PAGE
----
My husband and I had the talk today.
Absentee ballots are being printed and we had to decide – who will we actually vote for? Though we live in Australia, we have dual citizenship and are very grateful to vote in two lands we both adore. We’ve been following these candidates for what seems like ages and we have wrestled quite a lot with how to influence with our vote this year.
As it turns out, we are planning to vote for different people.
For the record, isn’t this the beauty of freedom and choice?! Two people married and we don’t have to come to consensus; the value of each of us has been recognised and we each get a choice. I’m well aware this right is not afforded to everyone in the world and I do not take it lightly. And yet as I shared my plan and conviction, I still looked at this kind man I call my husband and said, “Are you going to be okay with us? With us not being united in this?”
He smiled cheekily as if to say, “Right – as though this is something I’d worry about.”
And it’s true. He’s confident and empowering. (And he doesn’t worry about anything.) But something in me felt like unity may need to be around making the same choice. Would this be a wedge in our marriage? Is it a sign we are drifting apart? I mulled on it silently as we drove around and then concluded, “You’re right. It really doesn’t matter, does it? The important thing is that We share the same values and we want to get to the same place. We both have considered and just believe in different ways to get there.”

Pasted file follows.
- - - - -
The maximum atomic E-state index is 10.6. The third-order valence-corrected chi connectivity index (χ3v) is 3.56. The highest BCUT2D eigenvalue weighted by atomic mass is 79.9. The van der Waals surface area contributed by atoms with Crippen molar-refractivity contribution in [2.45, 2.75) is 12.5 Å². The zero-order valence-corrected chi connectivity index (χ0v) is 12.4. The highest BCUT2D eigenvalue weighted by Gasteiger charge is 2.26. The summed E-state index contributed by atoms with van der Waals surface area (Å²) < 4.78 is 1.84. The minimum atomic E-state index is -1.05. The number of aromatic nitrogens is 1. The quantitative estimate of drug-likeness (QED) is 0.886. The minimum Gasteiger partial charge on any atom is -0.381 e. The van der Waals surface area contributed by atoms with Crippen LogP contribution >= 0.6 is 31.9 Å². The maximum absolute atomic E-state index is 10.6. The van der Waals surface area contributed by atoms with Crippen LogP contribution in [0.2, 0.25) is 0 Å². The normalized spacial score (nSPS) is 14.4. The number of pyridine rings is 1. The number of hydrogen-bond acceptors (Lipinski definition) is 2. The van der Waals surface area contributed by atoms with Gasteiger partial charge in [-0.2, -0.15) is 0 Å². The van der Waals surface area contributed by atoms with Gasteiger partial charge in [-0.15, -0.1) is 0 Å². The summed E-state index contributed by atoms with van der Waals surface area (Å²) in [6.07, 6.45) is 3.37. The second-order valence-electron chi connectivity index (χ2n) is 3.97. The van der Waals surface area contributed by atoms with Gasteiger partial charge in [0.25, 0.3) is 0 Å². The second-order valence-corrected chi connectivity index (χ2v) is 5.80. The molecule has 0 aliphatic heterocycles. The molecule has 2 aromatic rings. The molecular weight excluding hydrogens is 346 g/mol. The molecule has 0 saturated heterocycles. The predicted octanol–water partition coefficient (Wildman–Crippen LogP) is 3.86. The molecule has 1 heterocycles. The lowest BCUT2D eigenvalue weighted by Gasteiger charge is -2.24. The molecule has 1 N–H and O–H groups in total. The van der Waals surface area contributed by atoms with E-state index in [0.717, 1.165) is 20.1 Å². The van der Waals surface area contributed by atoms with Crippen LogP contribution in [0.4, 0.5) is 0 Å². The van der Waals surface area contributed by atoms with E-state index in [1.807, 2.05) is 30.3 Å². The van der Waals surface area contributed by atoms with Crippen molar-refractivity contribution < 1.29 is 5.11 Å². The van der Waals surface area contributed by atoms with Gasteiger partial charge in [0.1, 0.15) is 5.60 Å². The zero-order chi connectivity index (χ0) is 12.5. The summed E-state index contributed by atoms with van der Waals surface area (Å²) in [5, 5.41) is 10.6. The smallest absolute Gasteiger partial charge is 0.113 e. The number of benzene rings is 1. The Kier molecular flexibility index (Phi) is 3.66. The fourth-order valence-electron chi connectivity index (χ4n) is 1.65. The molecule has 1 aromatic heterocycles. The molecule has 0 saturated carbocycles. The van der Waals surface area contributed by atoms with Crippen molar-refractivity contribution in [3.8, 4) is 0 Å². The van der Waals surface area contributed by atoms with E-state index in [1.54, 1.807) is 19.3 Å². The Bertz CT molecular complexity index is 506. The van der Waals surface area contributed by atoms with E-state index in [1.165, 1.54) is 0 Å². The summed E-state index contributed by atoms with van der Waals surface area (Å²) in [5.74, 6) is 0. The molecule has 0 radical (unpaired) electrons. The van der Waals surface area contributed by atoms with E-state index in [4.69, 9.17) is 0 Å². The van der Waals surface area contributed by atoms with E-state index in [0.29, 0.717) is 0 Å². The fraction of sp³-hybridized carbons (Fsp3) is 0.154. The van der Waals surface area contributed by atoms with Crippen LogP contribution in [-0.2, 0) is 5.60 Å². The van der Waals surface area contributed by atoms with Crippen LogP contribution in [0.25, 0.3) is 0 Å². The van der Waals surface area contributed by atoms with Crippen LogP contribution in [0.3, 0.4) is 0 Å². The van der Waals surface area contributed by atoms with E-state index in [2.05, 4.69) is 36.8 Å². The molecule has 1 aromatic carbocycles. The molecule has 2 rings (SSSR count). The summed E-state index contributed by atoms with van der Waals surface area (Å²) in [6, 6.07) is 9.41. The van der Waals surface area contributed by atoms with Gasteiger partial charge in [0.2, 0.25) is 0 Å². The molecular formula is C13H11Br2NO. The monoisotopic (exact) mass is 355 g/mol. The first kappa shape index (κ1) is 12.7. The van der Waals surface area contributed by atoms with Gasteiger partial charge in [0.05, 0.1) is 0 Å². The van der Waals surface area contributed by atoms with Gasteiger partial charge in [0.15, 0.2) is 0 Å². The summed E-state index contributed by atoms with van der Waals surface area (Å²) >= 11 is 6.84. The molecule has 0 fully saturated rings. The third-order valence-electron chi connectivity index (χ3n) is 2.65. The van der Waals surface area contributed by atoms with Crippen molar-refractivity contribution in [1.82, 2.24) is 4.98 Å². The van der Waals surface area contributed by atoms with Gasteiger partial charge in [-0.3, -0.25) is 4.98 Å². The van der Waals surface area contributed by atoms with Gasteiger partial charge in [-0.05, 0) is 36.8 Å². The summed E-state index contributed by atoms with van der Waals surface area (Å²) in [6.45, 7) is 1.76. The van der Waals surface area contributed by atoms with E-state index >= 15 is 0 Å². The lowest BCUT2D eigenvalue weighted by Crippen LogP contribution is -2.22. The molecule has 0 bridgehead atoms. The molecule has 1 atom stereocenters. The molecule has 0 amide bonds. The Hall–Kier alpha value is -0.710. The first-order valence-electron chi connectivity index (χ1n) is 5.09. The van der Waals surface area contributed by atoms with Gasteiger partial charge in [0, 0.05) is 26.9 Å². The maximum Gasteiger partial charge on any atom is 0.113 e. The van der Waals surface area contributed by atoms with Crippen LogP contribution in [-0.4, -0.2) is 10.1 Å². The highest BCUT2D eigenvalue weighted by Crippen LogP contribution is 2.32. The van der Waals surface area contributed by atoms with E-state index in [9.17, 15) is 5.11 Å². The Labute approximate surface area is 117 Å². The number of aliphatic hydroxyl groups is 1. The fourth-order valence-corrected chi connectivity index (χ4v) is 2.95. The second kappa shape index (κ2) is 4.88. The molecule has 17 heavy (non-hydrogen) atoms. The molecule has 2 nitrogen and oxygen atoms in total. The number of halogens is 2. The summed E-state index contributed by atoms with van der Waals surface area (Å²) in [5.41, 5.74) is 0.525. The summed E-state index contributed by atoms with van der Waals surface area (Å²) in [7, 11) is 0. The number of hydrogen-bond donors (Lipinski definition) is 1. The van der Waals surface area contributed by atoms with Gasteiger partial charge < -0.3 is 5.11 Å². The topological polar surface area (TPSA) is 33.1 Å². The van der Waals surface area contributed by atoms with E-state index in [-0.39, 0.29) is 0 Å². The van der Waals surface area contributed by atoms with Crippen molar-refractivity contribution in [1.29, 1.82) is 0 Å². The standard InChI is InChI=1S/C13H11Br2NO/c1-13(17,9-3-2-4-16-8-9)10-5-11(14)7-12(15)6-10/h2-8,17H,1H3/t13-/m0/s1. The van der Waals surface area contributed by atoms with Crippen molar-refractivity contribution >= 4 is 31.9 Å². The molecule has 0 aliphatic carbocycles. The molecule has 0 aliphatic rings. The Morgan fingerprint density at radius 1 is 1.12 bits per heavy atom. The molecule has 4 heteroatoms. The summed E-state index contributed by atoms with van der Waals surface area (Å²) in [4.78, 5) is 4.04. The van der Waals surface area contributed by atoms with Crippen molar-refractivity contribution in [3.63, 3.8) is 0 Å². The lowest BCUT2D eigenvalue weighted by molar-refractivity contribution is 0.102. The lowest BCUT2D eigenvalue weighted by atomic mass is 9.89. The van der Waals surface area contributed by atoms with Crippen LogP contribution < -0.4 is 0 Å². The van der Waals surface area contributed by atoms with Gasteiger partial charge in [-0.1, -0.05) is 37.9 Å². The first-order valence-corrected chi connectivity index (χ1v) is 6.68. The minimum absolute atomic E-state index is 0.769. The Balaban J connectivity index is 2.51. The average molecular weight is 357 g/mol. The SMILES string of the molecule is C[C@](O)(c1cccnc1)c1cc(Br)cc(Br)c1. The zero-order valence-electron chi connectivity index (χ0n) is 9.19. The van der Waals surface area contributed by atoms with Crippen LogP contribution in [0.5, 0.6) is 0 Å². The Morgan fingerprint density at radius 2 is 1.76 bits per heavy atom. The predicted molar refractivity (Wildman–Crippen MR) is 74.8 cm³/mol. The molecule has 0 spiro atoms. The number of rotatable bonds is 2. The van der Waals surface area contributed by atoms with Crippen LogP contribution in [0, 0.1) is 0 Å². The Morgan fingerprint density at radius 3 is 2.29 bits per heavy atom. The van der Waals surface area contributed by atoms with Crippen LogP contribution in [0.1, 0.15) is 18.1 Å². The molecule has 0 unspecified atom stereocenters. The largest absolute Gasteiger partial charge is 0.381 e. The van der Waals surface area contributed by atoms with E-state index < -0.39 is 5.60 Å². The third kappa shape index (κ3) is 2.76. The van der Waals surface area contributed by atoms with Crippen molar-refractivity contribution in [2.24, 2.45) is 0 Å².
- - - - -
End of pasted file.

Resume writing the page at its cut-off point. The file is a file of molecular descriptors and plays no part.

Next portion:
I have to say I have a lot of joy and grief over what I see my friends communicating this election cycle. Joy because hello – thank you Canada for your hilarious ads and the memes and videos of the two major party candidates are often refreshingly humorous amid the otherwise doomsday narratives.
And grief because words are easy to say when you are speaking from afar but much harder to say when we let Godly compassion lead the way. I’ve felt tremendous amounts of pain at the words I’ve seen well meaning friends share on both sides of every issue.
I know I’m also often too quick to speak, sometimes sharing rhetoric void of love, over thoughtful conviction. But the reality is, when you stop and hear the story of a friend who was pregnant with a baby they knew would die minutes after birth and hear why she chose the way she did, the issues are a lot less issue and a lot more personal. (She carried that beautiful girl to the end and that baby has changed life upon life by the way in her short time sharing the air we breathe, by the way.) So this election, let’s pause and listen. Not just to what the candidates are saying… but to one another. Let’s be values led and walk with conviction. Let’s find unity around where we are going, not just how we are getting there. Let’s start with compassion and be aligned in truth.
If you vote differently than someone else, be grateful you even have the choice.
And if your least favourite candidate wins the vote, remember the hope against all hope is in you! Your words and your actions and your prayers actually mean something. YOU have the power. Use it wisely.
Rebekah has been on staff here since 2005. In addition to being a mother of four, she is on the leadership team for YWAM Townsville and speaks on our training schools. She enjoys adventuring North Queensland with her family and is passionate about seeing people and nations filled with joy and life!